I don’t really know what gave me the idea, but from an early age I was determined to be a lighthouse keeper. You know, a lot of boys my age used to say that they wanted to be engine drivers, but that never crossed my mind. I suppose that I must have seen some photographs of lighthouses somewhere, or perhaps my parents took me to visit one, I just can’t remember.
Of course, like a lot of children’s dreams, mine gradually faded and my life followed a more conventional pattern. It was only after I had married and had children of my own that I began thinking about it again. At the time, I was teaching biology in a good secondary school and we were living in a pleasant three-bedroom house in a smart neighbourhood – the sort of home that most people would be content with in fact.The problem was, I was just not satisfied.
I had never mentioned my boyhood dream to Susan,my wife, and it took me some time to summon the courage to raise the subject with her. I was afraid that she would laugh at me and tell me I was being foolish, but to my surprise she listened sympathetically. She went so far as to admit that she too found suburban life a bit dull. We started researching the possibilities together. At first, I was disappointed to discover that becoming a lighthouse keeper was not going to be as easy as I had imagined. I hadn’t paid attention to the advances in technology which means that most lighthouses no longer have keepers in residence.They are automatically operated from control centres many miles away and receive only occasional visits from engineers for maintenance purposes. I was sure that my dream had been shattered.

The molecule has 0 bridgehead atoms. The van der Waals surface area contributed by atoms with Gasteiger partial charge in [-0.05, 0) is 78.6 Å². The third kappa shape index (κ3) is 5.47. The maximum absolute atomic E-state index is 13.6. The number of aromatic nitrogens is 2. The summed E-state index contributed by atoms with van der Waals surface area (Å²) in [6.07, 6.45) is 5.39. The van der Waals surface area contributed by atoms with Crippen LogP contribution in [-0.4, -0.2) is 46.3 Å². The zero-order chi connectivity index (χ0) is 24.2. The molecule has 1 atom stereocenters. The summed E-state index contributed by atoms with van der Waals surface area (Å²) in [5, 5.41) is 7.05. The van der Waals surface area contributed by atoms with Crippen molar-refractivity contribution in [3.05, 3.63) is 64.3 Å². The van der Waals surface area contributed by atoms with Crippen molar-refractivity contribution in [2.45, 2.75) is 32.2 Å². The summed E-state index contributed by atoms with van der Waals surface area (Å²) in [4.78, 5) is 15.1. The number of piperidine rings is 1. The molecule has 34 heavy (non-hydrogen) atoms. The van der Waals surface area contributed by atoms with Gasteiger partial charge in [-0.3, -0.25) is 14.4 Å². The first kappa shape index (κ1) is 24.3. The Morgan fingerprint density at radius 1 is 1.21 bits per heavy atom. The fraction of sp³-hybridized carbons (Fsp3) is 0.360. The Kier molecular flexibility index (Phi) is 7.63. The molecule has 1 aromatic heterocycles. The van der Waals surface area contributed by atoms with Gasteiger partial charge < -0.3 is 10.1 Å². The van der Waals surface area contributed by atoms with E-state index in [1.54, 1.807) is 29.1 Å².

But Susan is made of sterner stuff than me. She would not give up and kept making enquiries. It was while she was surfing the Net that she came across an article about Lundy Island in one of the on-line newspapers. Now, Lundy is a small island about twelve miles off the coast of Devon in south-west England and I had thought it was completely uninhabited. In fact, roughly 30 people live there on a fairly permanent basis. Some of these are volunteers, but at the time Susan found the article, the Trust, which runs the island, were looking for staff to help manage the tourist accommodation on the island. The salaries on offer were not brilliant, but free accommodation was included in the old lighthouse keeper's cottage!
We talked it over with our two children, twins who were about to leave home and start their university studies, and they told us not to think twice about it.That very same night we sent off our letter of application and began the agonised wait to see what would happen. Well, you can imagine the relief we felt when we were invited for an interview but, knowing we still had a long way to go,we did not celebrate too much.We set about learning every detail we could about Lundy so that we would, hopefully, impress the interview board and I must say that the more we learnt, the more excited we became about the prospect of living there. We have been living on the island for four years now and we have never looked back.We still own our house on the mainland, but I doubt whether we will ever live there again because life here is wonderful and we both get great satisfaction from our jobs. Susan has always been a good administrator and organiser and for me it is like being on one long field trip as I help tourists discover the rich wildlife of the island. It just goes to show that childhood dreams can sometimes lead to great happiness as long as you don’t give up on them.